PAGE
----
Sitting nearly in the middle of the vast North American continent, Madison has what is known as a continental climate. Continental climates are characterized by large annual extremes in temperature and humidity as well as very distinct seasons.
The continental nature of Madison’s climate is what makes a year’s worth of weather in Madison usually a lot more varied than a year’s worth in, say, Seattle.
There is an astounding 144-degree difference between the all-time highest temperature in Madison (107 degrees on July 13, 1936) and the all-time lowest (37 below zero on Jan. 31, 1951). In addition, the amount of water vapor in the air can range from the barely detectable level in the midst of a deep winter cold spell to as much as 3.5 percent of every breath you take during a severe July heat wave.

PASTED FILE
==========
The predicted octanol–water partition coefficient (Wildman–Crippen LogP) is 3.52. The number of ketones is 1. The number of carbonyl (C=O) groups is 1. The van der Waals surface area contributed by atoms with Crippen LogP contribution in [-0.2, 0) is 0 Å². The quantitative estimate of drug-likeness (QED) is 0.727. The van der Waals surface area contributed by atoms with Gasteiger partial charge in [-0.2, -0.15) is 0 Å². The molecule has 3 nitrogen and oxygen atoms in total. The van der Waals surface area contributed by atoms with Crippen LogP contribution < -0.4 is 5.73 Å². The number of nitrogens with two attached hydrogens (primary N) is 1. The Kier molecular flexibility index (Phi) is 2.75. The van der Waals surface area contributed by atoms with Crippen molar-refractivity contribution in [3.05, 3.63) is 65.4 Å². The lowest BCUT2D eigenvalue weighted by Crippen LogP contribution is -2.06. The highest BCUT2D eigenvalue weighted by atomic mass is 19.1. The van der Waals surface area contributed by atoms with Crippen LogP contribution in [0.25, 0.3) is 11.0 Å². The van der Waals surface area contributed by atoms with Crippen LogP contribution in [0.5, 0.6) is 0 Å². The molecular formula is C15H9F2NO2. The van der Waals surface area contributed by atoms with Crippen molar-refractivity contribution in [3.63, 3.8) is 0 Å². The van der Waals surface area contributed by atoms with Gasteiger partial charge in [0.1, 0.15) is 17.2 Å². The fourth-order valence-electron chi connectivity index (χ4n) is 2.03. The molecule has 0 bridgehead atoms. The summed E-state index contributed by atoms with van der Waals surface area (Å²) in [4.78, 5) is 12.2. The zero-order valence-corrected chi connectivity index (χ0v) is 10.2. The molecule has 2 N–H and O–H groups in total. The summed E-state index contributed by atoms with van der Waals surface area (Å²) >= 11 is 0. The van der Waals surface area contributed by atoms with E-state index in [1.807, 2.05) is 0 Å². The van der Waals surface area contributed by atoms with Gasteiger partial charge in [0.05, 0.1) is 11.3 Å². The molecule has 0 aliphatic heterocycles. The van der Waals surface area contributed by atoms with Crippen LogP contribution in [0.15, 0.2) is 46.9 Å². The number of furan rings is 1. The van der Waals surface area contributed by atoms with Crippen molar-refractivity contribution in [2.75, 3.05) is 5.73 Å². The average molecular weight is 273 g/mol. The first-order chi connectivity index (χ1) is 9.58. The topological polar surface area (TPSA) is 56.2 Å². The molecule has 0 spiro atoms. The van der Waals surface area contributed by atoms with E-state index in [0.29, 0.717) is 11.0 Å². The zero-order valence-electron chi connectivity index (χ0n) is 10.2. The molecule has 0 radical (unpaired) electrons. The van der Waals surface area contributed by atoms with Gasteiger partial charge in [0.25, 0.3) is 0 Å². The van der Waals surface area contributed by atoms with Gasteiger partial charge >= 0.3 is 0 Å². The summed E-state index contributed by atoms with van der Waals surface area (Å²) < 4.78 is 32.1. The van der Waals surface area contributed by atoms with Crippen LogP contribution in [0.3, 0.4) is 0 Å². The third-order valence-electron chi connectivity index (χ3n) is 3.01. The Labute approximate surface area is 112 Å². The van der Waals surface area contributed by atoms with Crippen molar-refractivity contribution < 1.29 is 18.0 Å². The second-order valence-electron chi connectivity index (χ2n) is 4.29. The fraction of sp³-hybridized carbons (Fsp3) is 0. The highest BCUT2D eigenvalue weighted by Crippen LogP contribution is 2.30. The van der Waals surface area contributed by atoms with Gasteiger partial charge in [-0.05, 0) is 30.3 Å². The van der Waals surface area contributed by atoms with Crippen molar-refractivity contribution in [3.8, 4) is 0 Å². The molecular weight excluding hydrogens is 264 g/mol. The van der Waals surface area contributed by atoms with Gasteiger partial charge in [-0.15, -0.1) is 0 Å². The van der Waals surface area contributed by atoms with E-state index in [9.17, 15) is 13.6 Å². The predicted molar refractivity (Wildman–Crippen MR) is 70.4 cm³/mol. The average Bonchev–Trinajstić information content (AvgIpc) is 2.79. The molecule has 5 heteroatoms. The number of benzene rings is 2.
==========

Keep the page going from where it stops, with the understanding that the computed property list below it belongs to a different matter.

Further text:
No matter what the season, the vast majority of the invisible water vapor in the atmosphere is contained in the lowest mile or two from its source at the surface.
At any given time, the Earth’s atmosphere contains 37.5 million billion gallons of water vapor – enough to cover the entire surface of the planet with 1 inch of rain if condensed. This amount is recycled, through evaporation powered by the sun, 40 times each year in what is known as the hydrologic cycle.
In each of these 40 cycles, enough energy is expended to power the United States – the largest consumer of energy in the world – for 3,441 years, a truly astounding amount of energy.